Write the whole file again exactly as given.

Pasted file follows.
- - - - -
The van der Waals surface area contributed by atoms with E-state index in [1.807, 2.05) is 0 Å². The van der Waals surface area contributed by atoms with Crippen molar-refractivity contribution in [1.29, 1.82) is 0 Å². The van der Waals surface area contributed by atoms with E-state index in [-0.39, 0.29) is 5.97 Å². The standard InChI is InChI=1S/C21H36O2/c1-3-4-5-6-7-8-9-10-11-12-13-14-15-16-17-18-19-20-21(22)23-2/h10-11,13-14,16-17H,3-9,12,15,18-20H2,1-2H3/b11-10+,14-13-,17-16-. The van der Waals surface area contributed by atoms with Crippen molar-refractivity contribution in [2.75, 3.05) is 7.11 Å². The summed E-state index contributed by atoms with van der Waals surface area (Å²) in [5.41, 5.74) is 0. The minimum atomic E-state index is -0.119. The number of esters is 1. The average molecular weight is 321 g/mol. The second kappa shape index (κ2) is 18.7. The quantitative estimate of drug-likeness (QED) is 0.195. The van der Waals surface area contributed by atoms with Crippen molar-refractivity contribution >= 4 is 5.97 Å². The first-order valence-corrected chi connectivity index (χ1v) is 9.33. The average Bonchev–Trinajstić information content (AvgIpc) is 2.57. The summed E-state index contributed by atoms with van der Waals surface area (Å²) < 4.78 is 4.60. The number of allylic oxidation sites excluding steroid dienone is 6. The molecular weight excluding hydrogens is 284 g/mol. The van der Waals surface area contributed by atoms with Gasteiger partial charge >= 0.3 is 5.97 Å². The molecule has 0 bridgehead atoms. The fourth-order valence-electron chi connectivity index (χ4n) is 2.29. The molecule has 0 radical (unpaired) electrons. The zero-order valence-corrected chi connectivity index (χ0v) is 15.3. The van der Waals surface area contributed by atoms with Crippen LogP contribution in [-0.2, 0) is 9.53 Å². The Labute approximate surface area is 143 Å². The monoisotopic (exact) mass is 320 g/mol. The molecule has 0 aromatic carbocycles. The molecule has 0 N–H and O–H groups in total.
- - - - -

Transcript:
The van der Waals surface area contributed by atoms with E-state index in [1.807, 2.05) is 0 Å². The van der Waals surface area contributed by atoms with Crippen molar-refractivity contribution in [1.29, 1.82) is 0 Å². The van der Waals surface area contributed by atoms with E-state index in [-0.39, 0.29) is 5.97 Å². The standard InChI is InChI=1S/C21H36O2/c1-3-4-5-6-7-8-9-10-11-12-13-14-15-16-17-18-19-20-21(22)23-2/h10-11,13-14,16-17H,3-9,12,15,18-20H2,1-2H3/b11-10+,14-13-,17-16-. The van der Waals surface area contributed by atoms with Crippen molar-refractivity contribution in [2.75, 3.05) is 7.11 Å². The summed E-state index contributed by atoms with van der Waals surface area (Å²) in [5.41, 5.74) is 0. The minimum atomic E-state index is -0.119. The number of esters is 1. The average molecular weight is 321 g/mol. The second kappa shape index (κ2) is 18.7. The quantitative estimate of drug-likeness (QED) is 0.195. The van der Waals surface area contributed by atoms with Crippen molar-refractivity contribution >= 4 is 5.97 Å². The first-order valence-corrected chi connectivity index (χ1v) is 9.33. The average Bonchev–Trinajstić information content (AvgIpc) is 2.57. The summed E-state index contributed by atoms with van der Waals surface area (Å²) < 4.78 is 4.60. The number of allylic oxidation sites excluding steroid dienone is 6. The molecular weight excluding hydrogens is 284 g/mol. The van der Waals surface area contributed by atoms with Gasteiger partial charge >= 0.3 is 5.97 Å². The molecule has 0 bridgehead atoms. The fourth-order valence-electron chi connectivity index (χ4n) is 2.29. The molecule has 0 radical (unpaired) electrons. The zero-order valence-corrected chi connectivity index (χ0v) is 15.3. The van der Waals surface area contributed by atoms with Crippen LogP contribution in [-0.2, 0) is 9.53 Å². The Labute approximate surface area is 143 Å². The monoisotopic (exact) mass is 320 g/mol. The molecule has 0 aromatic carbocycles. The molecule has 0 N–H and O–H groups in total.